Ending the same-sex marriage wars
Real victory is converting your opponents. So the recent Gallup poll finding that 70 percent of Americans support same-sex marriage is a big deal, not just for the size of its numbers, but for the fact that this majority now includes 55 percent of self-identified Republicans. At this pivotal cultural moment, it is worth reflecting on what has happened — and what remains to be done.
This could be the end of a bitter cultural war, or the beginning of a new one against the conservative Christians who are not yet reconciled to the new status quo. I’m on the winning side. I’d like to be magnanimous in victory. It’s time to end the war.
Cultural change happens for a lot of reasons. The birth control pill separated sex from reproduction. The civil rights movement and the Vietnam War called traditional sources of moral authority into question. Psychiatrists started looking for actual evidence that homosexuality was (as had previously been posited) a mental illness, and discovered that there wasn’t any such evidence. Most importantly, a small group of astoundingly courageous gay people came out of the closet, declaring that there was nothing wrong with them, and they turned out to be shockingly normal.
All this diminished prejudice against gay people. But that could not have generated support for same-sex marriage until it was a live issue on the national agenda. That happened in 1993, when the Hawaii Supreme Court handed down a decision that made it seem likely that same-sex marriage would be recognized in that state. 1996 was the first year that Gallup even asked a question about same-sex marriage, which only 27 percent of Americans supported.
Politics is not just about who wins political fights. It is also about what issues are fought about at all, or even get thought of. Articles debating the pros and cons of the issue began to appear in newspapers and magazines all over the country. Legislation to prevent recognition of same-sex marriage was enacted in 30 states, but it died in many others. Millions of people read sympathetic news stories about gay people in stable, loving relationships who appeared morally indistinguishable from themselves. It turned out that when opponents of same-sex marriage were pressed to justify their views, they had a lot of trouble explaining themselves.
That might help us to think about the recent cases of bakers and florists who are in trouble because they refuse to facilitate same-sex marriages. Like the early proponents of same-sex marriage, they have managed to secure a place on the national agenda. They have their own sympathetic news stories, about sweet grandmothers threatened with financial ruin by lawsuits. There aren’t many such cases, but they are fraught, because everyone understands that what is at stake is whether people who hold conservative views about gender and sexuality have any legitimate place in American society. Conservative Christians fear that the law will treat them like racists and drive them to the margins of American society.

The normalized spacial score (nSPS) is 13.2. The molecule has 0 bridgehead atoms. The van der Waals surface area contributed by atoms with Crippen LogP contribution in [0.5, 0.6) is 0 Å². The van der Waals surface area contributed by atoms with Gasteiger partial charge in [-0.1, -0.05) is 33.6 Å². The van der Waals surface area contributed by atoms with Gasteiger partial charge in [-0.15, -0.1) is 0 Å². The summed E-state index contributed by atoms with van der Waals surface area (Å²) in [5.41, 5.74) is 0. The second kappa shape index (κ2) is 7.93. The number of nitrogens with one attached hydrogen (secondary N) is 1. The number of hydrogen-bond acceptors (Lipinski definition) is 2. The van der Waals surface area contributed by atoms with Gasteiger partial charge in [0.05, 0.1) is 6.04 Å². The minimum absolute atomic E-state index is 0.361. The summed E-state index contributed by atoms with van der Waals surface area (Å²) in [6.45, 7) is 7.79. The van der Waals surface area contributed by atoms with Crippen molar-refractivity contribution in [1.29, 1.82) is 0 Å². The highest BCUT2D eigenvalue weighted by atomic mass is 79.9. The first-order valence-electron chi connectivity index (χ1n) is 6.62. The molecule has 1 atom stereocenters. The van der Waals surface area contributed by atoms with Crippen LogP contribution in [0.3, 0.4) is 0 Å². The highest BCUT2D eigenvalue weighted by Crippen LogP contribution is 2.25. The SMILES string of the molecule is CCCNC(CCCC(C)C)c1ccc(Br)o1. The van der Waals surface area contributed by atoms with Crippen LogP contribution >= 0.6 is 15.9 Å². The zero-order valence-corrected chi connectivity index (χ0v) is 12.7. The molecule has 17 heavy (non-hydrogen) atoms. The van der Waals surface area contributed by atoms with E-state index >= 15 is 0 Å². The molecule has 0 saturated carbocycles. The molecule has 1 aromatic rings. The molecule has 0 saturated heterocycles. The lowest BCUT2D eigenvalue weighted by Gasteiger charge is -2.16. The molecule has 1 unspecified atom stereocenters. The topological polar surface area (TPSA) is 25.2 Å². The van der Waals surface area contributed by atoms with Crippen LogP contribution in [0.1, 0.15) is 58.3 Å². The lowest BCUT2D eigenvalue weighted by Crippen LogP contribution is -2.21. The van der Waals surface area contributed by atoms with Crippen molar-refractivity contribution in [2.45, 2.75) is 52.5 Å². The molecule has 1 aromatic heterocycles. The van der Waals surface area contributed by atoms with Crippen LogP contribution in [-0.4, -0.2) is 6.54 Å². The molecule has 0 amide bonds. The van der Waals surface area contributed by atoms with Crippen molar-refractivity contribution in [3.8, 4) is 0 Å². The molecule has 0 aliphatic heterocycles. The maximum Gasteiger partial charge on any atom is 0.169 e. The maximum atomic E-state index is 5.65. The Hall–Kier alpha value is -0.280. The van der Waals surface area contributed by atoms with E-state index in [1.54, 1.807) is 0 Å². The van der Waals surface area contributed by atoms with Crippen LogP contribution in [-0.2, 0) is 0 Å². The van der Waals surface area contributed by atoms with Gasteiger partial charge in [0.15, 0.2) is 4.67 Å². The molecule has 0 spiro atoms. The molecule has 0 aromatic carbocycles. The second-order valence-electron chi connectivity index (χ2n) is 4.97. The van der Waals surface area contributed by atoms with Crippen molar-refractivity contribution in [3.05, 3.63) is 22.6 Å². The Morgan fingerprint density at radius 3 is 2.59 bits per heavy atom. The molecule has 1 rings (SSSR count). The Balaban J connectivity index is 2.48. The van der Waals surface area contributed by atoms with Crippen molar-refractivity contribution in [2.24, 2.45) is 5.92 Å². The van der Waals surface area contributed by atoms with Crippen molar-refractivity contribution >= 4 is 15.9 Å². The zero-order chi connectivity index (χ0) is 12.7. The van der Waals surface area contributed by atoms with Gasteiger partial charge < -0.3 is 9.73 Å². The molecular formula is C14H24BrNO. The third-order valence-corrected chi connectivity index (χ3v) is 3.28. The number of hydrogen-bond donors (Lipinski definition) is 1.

Any proposal to accommodate them in any way, such as the Fairness for All Act that is now languishing in Congress, is denounced as acquiescence in bigotry. We are warned that any accommodation will unleash a flood of discrimination. But after the new Gallup poll, can one seriously maintain that?
The left ignores these concerns at its peril. As the Republican Party sinks ever deeper into Trumpian delusion, I’ve asked my conservative Christian friends, who fully appreciate how dangerous these developments are, what it would take to get them to vote for Democrats. More than once, I’ve been told: “I’d have to see some evidence that the Democrats don’t hate me.” (If Hillary Clinton had received Barack Obama’s 2012 percentage of the white evangelical vote in Michigan and Florida, she would have won the 2016 presidential election. Biden’s victories in Michigan and Georgia came largely from outperforming Trump among evangelicals there. Those voters are in play, and it would be a mistake to give up on them.)
The challenge of American political polarization is to construct a narrative of American identity in which everyone can find a legitimate place in society. Both gay people and religious conservatives seek space in society wherein they can live out their beliefs, values and identities.
I’m a gay rights advocate — as it happens, one of those who persuaded the Supreme Court that Title VII’s prohibition of sex discrimination forbids antigay discrimination. I would very much like to banish to the margins of society the notion that homosexual sex is inferior to heterosexual sex. I want gay people to suffer no disadvantage or humiliation whatsoever because there are other people who believe that nonsense.
The new Gallup poll shows that we are headed in that direction — indeed, that the movement probably can’t be stopped. But I also believe that the margins of society should be a safe place, where those who do not conform to majoritarian norms, and whose views I regard as disastrously misguided, can live their lives in security. Give peace a chance.
Andrew Koppelman, John Paul Stevens Professor of Law at Northwestern University, is the author of “Gay Rights vs. Religious Liberty? The Unnecessary Conflict” (Oxford University Press, 2020). Follow him on Twitter @AndrewKoppelman.
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